Our lawyer gave the BOA the definition of a business from the defining legal source (sorry I do not have that exact quote) but it centered on profit … here is another legal definition from
http://legal-dictionary.thefreedictionary.com/business business n. any activity or enterprise entered into for profit.
Of course not all businesses make profit but most try very very hard so one might extend that definition to the spirit to try to generate a profit.
So why a BOA? Well city code is far from perfect and the BOA exists to help interpret what the code meant (the spirit of the law) and how the code (that spirit) applies to a particular case.
From the Raleigh Code: In residential areas … Prohibited uses include:
“Any use of prima facia business, commercial, or industrial character not otherwise specifically allowed in the District”
So we might expect the first task of the BOA is to decide whether this to be taken literally or interpreted in the ‘spirit’ of the law.
So the first question they must answer is when the code was written what was the appropriate interpretation for this code …
1) did our city fathers really mean that if you looked like a business (prima facie business) whether you were a business or not doesn’t matter you are prohibited.
2) Or did they mean that if on first glance you appear to be a business (prima facie & thus the citation) but on closer examination the facts show that you actually are not a business and thus the function would be permitted.
If you chose 1) like four of the five members of the board of adjustments, the case was over before we walked into the room. There is no question that there are aspects about a house concert (meet-up, charity fundraiser, boy scout meeting, political fund raiser, etc.) that are like a business i.e. ‘prima facie’. Folks gather, money may (or may not) be exchanged, they listen to music/politician or not, etc. The actual facts of what constitutes a ‘business’ does not matter since if it looks like a business and that is enough.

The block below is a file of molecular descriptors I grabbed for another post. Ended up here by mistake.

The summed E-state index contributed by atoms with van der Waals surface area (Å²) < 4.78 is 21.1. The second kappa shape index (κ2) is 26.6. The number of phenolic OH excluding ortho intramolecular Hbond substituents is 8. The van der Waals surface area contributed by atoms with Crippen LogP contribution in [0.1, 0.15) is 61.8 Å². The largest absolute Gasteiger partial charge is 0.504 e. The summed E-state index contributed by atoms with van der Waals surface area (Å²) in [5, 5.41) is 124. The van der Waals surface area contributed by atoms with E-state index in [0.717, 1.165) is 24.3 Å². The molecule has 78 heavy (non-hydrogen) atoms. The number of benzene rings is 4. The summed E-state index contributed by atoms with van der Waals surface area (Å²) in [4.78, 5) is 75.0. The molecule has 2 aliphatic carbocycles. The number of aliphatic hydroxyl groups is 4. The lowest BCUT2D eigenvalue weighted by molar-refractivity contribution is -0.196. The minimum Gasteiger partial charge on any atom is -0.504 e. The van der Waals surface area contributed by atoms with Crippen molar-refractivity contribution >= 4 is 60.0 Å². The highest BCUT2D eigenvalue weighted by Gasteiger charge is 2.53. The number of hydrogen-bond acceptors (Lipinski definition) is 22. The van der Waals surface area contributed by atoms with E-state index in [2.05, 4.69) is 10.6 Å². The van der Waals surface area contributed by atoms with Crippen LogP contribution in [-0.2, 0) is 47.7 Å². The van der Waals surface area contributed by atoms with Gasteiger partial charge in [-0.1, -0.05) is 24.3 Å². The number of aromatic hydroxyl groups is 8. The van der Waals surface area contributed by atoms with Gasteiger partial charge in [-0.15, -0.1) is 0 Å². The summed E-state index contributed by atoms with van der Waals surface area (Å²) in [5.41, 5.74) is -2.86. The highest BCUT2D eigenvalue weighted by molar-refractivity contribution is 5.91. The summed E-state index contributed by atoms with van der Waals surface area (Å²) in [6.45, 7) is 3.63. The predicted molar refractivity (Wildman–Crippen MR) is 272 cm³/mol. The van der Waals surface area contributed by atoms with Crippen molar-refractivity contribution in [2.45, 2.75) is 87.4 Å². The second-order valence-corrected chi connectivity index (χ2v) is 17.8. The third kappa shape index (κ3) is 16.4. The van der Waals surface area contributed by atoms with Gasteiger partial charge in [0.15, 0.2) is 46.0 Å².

Example … If you look like a senior citizen you get free coffee at MacDonald’s – on first glance you may ‘appear’ too young to be a senior citizen – that’s it, you don’t get free coffee.
If you chose 2) then while you appear to be a prima facie business, this is where you start and now with the power of testimony under oath you ask question to discover the truth. Are these house concerts generating profits for the Padgett’s, etc.? Are the charges that the City has brought forward true, false or ambiguous.
Example … While you look like you are too young to be a senior citizen, upon examining your driving license & picture ID, one may indeed have the information that you are old enough & thus you get that coffee free.
Now after the two hours of pretty confusing discussion around the BOA table, I need to see the transcript (I hope that it is word for word) to quote accurately. However the real issues of substance that make a business were not really debated thus there was no final finding of fact – just finding of ‘prima facie’. Thus if someone were to ask me what would need to change for House Concerts to not be a business and thus permitted, I could not begin to explain.
By the end of the meeting they accepted the city’s charges as valid although the city gave no proof of their charges and we did rebuff each and every charge. Our rebuttal was strong enough to reject charges and they really didn’t dismiss our rebuttal but it didn’t matter – it’s not what it is but what is seems.
While I do think we proved our case that we were not a business … how does one go about proving house concerts (and many other events) are not a prima facie business?
Indy Week • 201 W. Main St., Suite 101, Durham, NC 27701 • phone 919-286-1972 • fax 919-286-4274